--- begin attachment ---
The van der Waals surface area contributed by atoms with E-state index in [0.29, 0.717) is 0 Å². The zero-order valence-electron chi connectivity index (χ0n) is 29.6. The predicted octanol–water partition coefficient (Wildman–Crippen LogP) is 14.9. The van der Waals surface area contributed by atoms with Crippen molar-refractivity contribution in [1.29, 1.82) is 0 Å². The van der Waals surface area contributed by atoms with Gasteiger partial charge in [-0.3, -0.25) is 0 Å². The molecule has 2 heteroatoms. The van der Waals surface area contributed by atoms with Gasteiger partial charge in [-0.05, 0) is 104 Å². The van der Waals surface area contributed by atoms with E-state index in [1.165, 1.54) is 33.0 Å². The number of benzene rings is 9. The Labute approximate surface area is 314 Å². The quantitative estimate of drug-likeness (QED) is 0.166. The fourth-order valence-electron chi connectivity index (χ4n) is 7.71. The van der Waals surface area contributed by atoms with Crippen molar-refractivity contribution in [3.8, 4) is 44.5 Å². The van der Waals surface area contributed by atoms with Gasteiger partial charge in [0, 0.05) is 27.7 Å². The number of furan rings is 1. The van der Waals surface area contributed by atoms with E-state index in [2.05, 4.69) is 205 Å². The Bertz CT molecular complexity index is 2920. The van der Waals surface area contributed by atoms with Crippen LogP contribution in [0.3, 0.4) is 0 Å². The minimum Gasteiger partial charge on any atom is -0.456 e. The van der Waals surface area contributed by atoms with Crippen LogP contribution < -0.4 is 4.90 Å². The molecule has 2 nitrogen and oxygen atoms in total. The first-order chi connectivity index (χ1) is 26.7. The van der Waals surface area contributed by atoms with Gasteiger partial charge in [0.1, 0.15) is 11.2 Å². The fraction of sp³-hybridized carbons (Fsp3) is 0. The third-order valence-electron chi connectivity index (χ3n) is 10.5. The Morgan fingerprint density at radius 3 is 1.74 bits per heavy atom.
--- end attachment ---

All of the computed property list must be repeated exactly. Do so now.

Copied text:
The van der Waals surface area contributed by atoms with E-state index in [0.29, 0.717) is 0 Å². The zero-order valence-electron chi connectivity index (χ0n) is 29.6. The predicted octanol–water partition coefficient (Wildman–Crippen LogP) is 14.9. The van der Waals surface area contributed by atoms with Crippen molar-refractivity contribution in [1.29, 1.82) is 0 Å². The van der Waals surface area contributed by atoms with Gasteiger partial charge in [-0.3, -0.25) is 0 Å². The molecule has 2 heteroatoms. The van der Waals surface area contributed by atoms with Gasteiger partial charge in [-0.05, 0) is 104 Å². The van der Waals surface area contributed by atoms with E-state index in [1.165, 1.54) is 33.0 Å². The number of benzene rings is 9. The Labute approximate surface area is 314 Å². The quantitative estimate of drug-likeness (QED) is 0.166. The fourth-order valence-electron chi connectivity index (χ4n) is 7.71. The van der Waals surface area contributed by atoms with Crippen molar-refractivity contribution in [3.8, 4) is 44.5 Å². The van der Waals surface area contributed by atoms with Gasteiger partial charge in [0, 0.05) is 27.7 Å². The number of furan rings is 1. The van der Waals surface area contributed by atoms with E-state index in [2.05, 4.69) is 205 Å². The Bertz CT molecular complexity index is 2920. The van der Waals surface area contributed by atoms with Crippen LogP contribution in [0.3, 0.4) is 0 Å². The minimum Gasteiger partial charge on any atom is -0.456 e. The van der Waals surface area contributed by atoms with Crippen LogP contribution < -0.4 is 4.90 Å². The molecule has 2 nitrogen and oxygen atoms in total. The first-order chi connectivity index (χ1) is 26.7. The van der Waals surface area contributed by atoms with Gasteiger partial charge in [0.1, 0.15) is 11.2 Å². The fraction of sp³-hybridized carbons (Fsp3) is 0. The third-order valence-electron chi connectivity index (χ3n) is 10.5. The Morgan fingerprint density at radius 3 is 1.74 bits per heavy atom.